The More Extravagant Feast: Poems

By Leah Naomi Green. Graywolf Press, 2020. 80 pages. $16/paperback; $9.99/eBook.

I once heard the poet Li-Young Lee say something to the effect that he wanted his poems to have such integrity that it was like there was a direct link between his words and God. The More Extravagant Feast by Leah Naomi Green (selected by Lee as the winner of the Walt Whitman Award of the Academy of American Poets) exemplifies what Lee wanted. Rarely has a book of poems so consistently caused me to gasp with delight and then call to my wife, “You have to listen to this.”

Green’s poetry is steeped in the kind of Quaker sensibility that makes a practice of openness, integrity, compassion, and respectful directness. In poem after poem, Green illustrates the breadth of poetic possibility inherent in the English language when it is used with honesty, curiosity, and unflinching self-reflection. I have not been as deeply moved by a book of poems since the publication of Lee’s The Undressing in 2018.

A letter from Green accompanied the book, which I received from the Academy of American Poets. In it, Green speaks of the dark times we are in and her faith that “poetry continues”: that “in the crevices” of this anxiety, we will continue to “write poetry to feel our way through the dark,” and discover how it can help us clarify our experiences and more deeply understand our sacred responsibility to the world in which we live.

The opening poem, “Field Guide to the Chaparral,” sets the stage for a journey steeped in the paradoxes of how we live and how those seeming contradictions can be embraced to help us make our way through the dark. “Because there is a there, // there is a here. . . . // Chaparral needs fire / (the pinecones cannot open // otherwise). Love needs lover, / whose last lover was flood.”

It might be said that the grace of a poem lies in its ability to speak truthfully about the complex physics of life; how, for example, giving birth makes the mother “human, which is to say animal,” and how the newborn, of its “own volition” both reflects and produces “light.” Green’s poems remind me of Rainer Maria Rilke’s in their honoring of the otherness of those she loves.

Throughout these poems, we are pointed toward deeply spiritual understandings of the ways we are interconnected with each other and the natural world. Indeed, the metaphors that Green uses embrace the complex nuances of human experience so successfully that they resist the abstraction of excerpts. Meaning is not hidden in these poems, but rather is so tightly woven into the fabric of each line that to remove a part from the whole is often to do an injustice. To my mind, this is a mark of truly exceptional poetry.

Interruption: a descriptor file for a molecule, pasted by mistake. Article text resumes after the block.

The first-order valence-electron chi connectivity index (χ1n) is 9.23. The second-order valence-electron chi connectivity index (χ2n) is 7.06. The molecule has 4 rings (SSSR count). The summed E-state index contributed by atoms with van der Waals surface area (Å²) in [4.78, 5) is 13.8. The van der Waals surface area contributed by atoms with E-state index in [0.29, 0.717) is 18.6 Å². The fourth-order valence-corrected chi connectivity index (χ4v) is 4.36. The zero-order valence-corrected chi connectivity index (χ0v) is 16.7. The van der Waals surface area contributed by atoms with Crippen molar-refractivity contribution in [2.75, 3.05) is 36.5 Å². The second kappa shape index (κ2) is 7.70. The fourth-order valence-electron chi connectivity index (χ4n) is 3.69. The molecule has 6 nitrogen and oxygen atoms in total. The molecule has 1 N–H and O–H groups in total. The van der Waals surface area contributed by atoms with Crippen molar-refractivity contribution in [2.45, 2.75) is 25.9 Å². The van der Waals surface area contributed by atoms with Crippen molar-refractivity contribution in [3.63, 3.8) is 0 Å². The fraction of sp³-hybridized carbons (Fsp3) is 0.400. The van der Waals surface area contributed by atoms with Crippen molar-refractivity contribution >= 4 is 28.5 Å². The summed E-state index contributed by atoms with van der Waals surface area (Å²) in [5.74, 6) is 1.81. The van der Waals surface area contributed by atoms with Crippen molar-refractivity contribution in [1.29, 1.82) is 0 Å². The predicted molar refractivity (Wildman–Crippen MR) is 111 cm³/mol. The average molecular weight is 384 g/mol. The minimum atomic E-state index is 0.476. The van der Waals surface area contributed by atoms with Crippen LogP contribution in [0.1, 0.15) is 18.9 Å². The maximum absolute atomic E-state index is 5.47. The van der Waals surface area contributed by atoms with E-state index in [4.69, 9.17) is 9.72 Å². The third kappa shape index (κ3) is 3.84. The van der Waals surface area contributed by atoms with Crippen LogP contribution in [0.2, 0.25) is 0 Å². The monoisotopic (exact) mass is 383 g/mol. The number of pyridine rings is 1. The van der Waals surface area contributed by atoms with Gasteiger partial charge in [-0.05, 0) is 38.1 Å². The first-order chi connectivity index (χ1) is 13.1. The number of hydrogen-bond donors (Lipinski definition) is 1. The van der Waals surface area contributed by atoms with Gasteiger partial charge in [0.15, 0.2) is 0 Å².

One of the ways Green packs so much into each poem is by interlacing disparate experiences in a manner that reveals their surprising interconnectedness. In her poem “Week Twenty: Indulgences” (part of a series of poems about being pregnant), Green begins with a hooked trout’s efforts to breathe out of water, shifts to the cut stem of a butternut squash secreting its life-sap, and then recalls:

. . . my own father,
whom just this morning
I forgave for not driving away

from the parking lot
of the first-year dorm,
though I needed
my world to begin.

It was the last
moment he had
with the man he had
loved to be.

She then segues all that into her relationship to “the daughter I do not yet know” who “quickens inside me.”

As I remembered my own college arrival experiences with my father and later with my eldest son, I thought how none of the three of us had the perspective, understanding, or grace to reflect on those experiences the way Green does. Here is how she ends this deeply felt poem:

Last night
her small clothes
hung on the line waiting,
and I loved them there
all night,
their drying
in the quiet.

It is rare to find poetry that lifts language into a realm so pure and precise that it feels rarefied. Green’s poems do that for me. “What if touch is not speech, / but food?” she asks, and I am struck with the realization that while most language is embedded with societal norms and the bias of the lens from which it gives voice, Green’s poems are different: tender, unafraid, truth telling. They are poems that offer us the nourishment of compassion and wisdom.

I have already ordered several copies of this book to give as very special gifts. You, friendly reader, can give yourself the gift of this book, and I urge you to do just that. You will not be sorry.

Michael S. Glaser was poet laureate of Maryland from 2004 to 2009. His short bio reads as follows: “Old age has invited me to embrace uncertainty / look in the mirror of impermanence / and find there, at last, my heart’s true song / smiling and simply humming to itself.” More at

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